What are the features of ABPA on CT?

central bronchiectasis with upper lobe predominance

16

What is the treatment for ABPA?

oral steroids and oral antifungals (itraconazole)

17

What are hte risk factors for invasive aspergillosis?

chemotherapy; bone marrow supression; advanced HIV; immune suppression; anti-TNF

18

What happens in invasive aspergillosis?

aspergillus hyphae invade the tissue

19

What are the clinical features of invasive aspergillosis?

fever; chest pain; cough; haemoptysis; dyspnoea; pulmonary infiltrates in a neutropenic patietns failing to respond to broad spec abx

20

Where can invasive aspergillosis spread?

sinuses and brain; endocarditis; eyes; skin

21

What is galactomannan?

exoantigen of aspergillus

22

How many sputum specimens should be submitted for fungal culture when fungal infection is suspected?

at least 3

23

What is the rate of IPA in actue leukaemia patients and allogenic BMT patients?

7% and 10-15% respectively

24

What is the classic lesion in IPA?

wedge-lesion peripherally set against the pleura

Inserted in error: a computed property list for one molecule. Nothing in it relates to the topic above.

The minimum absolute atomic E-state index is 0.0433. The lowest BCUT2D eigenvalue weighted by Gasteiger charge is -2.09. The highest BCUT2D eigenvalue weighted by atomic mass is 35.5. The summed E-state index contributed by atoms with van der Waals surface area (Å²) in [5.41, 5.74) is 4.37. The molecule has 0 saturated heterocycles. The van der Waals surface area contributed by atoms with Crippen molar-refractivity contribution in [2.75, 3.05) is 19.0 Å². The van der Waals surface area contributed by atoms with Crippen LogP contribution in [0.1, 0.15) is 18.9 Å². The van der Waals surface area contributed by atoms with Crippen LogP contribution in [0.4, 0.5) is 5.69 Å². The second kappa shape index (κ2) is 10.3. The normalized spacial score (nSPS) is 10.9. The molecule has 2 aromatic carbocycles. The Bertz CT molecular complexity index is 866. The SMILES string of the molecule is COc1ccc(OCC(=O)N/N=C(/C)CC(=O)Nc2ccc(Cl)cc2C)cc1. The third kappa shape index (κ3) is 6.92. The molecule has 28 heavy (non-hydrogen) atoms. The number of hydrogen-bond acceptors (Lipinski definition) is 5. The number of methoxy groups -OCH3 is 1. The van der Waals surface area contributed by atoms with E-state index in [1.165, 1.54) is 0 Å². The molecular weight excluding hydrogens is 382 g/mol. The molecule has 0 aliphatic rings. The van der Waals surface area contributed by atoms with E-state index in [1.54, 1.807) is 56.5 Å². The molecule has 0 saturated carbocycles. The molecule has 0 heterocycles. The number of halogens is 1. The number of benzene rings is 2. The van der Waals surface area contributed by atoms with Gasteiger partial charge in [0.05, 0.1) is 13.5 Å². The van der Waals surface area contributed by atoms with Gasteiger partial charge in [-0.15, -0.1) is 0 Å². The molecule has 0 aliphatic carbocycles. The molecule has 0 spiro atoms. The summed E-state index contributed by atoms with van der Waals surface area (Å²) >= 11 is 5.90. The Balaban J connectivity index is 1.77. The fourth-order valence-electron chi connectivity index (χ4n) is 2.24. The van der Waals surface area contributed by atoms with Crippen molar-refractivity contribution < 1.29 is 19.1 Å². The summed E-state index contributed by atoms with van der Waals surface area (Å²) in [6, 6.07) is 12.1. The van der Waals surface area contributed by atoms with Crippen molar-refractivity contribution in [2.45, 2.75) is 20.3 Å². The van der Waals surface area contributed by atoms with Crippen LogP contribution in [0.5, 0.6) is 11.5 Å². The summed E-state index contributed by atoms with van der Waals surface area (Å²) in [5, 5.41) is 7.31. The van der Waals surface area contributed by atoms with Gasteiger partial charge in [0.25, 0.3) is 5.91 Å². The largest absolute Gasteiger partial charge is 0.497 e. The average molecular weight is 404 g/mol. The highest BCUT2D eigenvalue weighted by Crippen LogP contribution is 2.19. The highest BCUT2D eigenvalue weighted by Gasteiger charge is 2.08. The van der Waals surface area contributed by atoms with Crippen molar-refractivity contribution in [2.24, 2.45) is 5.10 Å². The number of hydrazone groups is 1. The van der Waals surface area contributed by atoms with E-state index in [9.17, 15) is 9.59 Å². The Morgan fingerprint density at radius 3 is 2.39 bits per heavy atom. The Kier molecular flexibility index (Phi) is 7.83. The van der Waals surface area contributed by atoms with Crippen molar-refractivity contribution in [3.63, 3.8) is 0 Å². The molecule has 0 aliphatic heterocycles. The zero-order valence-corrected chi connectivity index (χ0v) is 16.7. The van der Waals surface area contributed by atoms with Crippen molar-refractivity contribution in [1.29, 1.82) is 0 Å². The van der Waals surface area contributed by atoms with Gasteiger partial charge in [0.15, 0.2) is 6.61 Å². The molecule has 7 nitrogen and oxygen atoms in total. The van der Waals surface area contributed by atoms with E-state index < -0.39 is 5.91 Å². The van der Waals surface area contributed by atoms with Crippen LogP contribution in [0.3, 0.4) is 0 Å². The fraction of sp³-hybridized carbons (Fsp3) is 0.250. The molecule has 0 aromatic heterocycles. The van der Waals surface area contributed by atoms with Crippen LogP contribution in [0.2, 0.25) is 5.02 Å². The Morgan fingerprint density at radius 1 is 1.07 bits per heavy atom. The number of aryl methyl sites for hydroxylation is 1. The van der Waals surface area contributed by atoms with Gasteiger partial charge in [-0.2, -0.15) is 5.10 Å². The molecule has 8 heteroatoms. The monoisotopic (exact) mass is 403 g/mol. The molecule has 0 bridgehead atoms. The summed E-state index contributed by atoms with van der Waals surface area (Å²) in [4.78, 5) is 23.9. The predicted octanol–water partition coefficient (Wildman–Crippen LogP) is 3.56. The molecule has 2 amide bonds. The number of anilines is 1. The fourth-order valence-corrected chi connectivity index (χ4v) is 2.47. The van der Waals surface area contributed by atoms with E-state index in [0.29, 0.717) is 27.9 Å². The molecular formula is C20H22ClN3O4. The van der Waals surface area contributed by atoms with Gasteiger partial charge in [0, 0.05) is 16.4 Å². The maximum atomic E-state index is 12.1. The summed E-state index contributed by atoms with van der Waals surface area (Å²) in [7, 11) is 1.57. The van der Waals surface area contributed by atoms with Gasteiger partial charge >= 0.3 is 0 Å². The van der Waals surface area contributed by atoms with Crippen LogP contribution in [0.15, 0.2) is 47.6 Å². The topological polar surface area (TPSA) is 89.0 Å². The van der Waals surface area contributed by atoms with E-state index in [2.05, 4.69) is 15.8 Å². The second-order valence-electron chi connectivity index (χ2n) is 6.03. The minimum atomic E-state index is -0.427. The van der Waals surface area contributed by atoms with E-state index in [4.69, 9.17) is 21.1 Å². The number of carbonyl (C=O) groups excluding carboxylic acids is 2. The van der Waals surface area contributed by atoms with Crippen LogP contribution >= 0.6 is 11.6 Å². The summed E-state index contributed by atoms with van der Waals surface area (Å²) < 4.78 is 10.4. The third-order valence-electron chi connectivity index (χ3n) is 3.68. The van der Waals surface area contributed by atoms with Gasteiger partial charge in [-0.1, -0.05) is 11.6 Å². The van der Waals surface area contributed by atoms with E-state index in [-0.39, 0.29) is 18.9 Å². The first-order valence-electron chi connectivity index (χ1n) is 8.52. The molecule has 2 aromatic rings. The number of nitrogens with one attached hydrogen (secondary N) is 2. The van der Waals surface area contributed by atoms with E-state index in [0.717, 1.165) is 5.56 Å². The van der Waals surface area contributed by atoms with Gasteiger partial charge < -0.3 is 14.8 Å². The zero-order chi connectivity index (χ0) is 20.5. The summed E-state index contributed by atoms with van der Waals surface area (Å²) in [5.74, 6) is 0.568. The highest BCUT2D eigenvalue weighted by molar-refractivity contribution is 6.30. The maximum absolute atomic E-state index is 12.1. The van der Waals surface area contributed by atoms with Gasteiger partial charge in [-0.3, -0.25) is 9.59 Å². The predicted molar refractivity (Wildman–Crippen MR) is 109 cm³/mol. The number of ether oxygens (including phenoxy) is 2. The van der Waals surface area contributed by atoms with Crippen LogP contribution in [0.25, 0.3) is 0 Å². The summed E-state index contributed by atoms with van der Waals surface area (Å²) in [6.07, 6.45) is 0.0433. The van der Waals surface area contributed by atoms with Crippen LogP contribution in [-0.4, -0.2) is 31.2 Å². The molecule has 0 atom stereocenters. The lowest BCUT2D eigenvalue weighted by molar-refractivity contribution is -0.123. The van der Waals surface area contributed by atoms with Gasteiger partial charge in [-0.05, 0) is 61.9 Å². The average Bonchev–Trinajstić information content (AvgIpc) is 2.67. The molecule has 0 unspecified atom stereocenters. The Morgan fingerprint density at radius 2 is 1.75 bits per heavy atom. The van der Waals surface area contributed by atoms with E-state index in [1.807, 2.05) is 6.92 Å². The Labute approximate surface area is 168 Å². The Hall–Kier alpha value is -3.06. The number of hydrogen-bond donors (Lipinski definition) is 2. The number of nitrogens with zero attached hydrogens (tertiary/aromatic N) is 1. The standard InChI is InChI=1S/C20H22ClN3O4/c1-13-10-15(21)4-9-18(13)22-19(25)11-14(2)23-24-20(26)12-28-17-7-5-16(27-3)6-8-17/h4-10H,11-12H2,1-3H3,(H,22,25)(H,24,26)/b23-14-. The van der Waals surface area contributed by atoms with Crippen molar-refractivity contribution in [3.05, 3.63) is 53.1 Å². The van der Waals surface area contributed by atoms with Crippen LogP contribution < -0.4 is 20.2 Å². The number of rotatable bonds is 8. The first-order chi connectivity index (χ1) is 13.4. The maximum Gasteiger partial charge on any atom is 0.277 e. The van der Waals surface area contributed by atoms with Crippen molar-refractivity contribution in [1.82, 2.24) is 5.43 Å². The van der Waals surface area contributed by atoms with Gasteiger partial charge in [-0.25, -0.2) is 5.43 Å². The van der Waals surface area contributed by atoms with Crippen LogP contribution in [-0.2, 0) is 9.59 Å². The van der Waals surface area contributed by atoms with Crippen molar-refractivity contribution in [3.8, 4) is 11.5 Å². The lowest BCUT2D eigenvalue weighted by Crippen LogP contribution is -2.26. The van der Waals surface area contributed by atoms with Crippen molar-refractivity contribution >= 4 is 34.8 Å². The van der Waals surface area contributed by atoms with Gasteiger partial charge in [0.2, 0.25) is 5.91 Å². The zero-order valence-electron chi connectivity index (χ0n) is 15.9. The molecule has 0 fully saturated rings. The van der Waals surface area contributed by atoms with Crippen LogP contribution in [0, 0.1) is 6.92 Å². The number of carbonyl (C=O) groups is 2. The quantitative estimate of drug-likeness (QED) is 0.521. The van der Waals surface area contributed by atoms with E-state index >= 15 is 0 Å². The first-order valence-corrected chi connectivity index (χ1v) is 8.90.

25

What is characteristic sign of IPA on CT?

halo sign

26

What is the mx of invasive aspergillosis?

IV amphotericin B ; IV itraconazole

27

What is semi-invasive aspergillosis?

low grade chronic invasion of aspergillus into the airway walls and surroudning lung

28

Who gets semi-invasive aspergillosis?

mild immunodeficiency- DM; steroid therapy; chronic lung disease; poor nutrition

29

What are the clinical features of semi-invasive aspergillosis?

middle aged; mild immunosuppression; pre-existing chronci lung disease; fever; productive cough; patchy cxr changes

30

What is seen on CT with semi-invasive aspergillosis?

"tree in bud" and reas of consolidation, cavities

31

What other name is aspergilloma given?

mycetoma

32

What is aspergilloma?

ball of fungal hypae wtihin a cavity in pre-damaged lung

33

What are the clinical features of aspergilloma?